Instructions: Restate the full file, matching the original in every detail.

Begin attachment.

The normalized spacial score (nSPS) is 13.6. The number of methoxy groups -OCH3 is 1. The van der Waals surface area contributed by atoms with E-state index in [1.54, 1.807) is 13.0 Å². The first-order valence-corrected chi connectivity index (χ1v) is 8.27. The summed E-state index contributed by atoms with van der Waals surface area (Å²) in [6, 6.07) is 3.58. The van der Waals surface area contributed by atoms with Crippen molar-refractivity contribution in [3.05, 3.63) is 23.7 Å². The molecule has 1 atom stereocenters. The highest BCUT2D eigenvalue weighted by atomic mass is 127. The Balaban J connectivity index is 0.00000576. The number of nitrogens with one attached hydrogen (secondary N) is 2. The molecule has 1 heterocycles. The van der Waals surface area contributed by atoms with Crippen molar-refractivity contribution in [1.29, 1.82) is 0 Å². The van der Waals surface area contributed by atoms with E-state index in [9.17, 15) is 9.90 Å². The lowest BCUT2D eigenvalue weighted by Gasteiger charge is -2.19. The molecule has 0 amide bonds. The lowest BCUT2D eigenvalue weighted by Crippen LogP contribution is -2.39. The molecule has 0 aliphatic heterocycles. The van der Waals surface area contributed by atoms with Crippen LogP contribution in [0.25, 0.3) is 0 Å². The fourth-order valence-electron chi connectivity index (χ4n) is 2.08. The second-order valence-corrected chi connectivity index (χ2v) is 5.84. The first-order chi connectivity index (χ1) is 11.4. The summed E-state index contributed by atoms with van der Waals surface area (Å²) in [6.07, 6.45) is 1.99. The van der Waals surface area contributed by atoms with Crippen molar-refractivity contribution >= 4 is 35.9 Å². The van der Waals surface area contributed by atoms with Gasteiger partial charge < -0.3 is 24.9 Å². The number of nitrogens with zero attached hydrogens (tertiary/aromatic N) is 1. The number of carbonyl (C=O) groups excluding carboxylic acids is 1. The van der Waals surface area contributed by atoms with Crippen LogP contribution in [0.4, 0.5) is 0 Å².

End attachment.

The normalized spacial score (nSPS) is 13.6. The number of methoxy groups -OCH3 is 1. The van der Waals surface area contributed by atoms with E-state index in [1.54, 1.807) is 13.0 Å². The first-order valence-corrected chi connectivity index (χ1v) is 8.27. The summed E-state index contributed by atoms with van der Waals surface area (Å²) in [6, 6.07) is 3.58. The van der Waals surface area contributed by atoms with Crippen molar-refractivity contribution in [3.05, 3.63) is 23.7 Å². The molecule has 1 atom stereocenters. The highest BCUT2D eigenvalue weighted by atomic mass is 127. The Balaban J connectivity index is 0.00000576. The number of nitrogens with one attached hydrogen (secondary N) is 2. The molecule has 1 heterocycles. The van der Waals surface area contributed by atoms with Crippen molar-refractivity contribution in [1.29, 1.82) is 0 Å². The van der Waals surface area contributed by atoms with E-state index in [9.17, 15) is 9.90 Å². The lowest BCUT2D eigenvalue weighted by Gasteiger charge is -2.19. The molecule has 0 amide bonds. The lowest BCUT2D eigenvalue weighted by Crippen LogP contribution is -2.39. The molecule has 0 aliphatic heterocycles. The van der Waals surface area contributed by atoms with Crippen LogP contribution in [0.25, 0.3) is 0 Å². The fourth-order valence-electron chi connectivity index (χ4n) is 2.08. The second-order valence-corrected chi connectivity index (χ2v) is 5.84. The first-order chi connectivity index (χ1) is 11.4. The summed E-state index contributed by atoms with van der Waals surface area (Å²) in [6.07, 6.45) is 1.99. The van der Waals surface area contributed by atoms with Crippen molar-refractivity contribution >= 4 is 35.9 Å². The van der Waals surface area contributed by atoms with Gasteiger partial charge < -0.3 is 24.9 Å². The number of nitrogens with zero attached hydrogens (tertiary/aromatic N) is 1. The number of carbonyl (C=O) groups excluding carboxylic acids is 1. The van der Waals surface area contributed by atoms with Crippen LogP contribution in [0.4, 0.5) is 0 Å².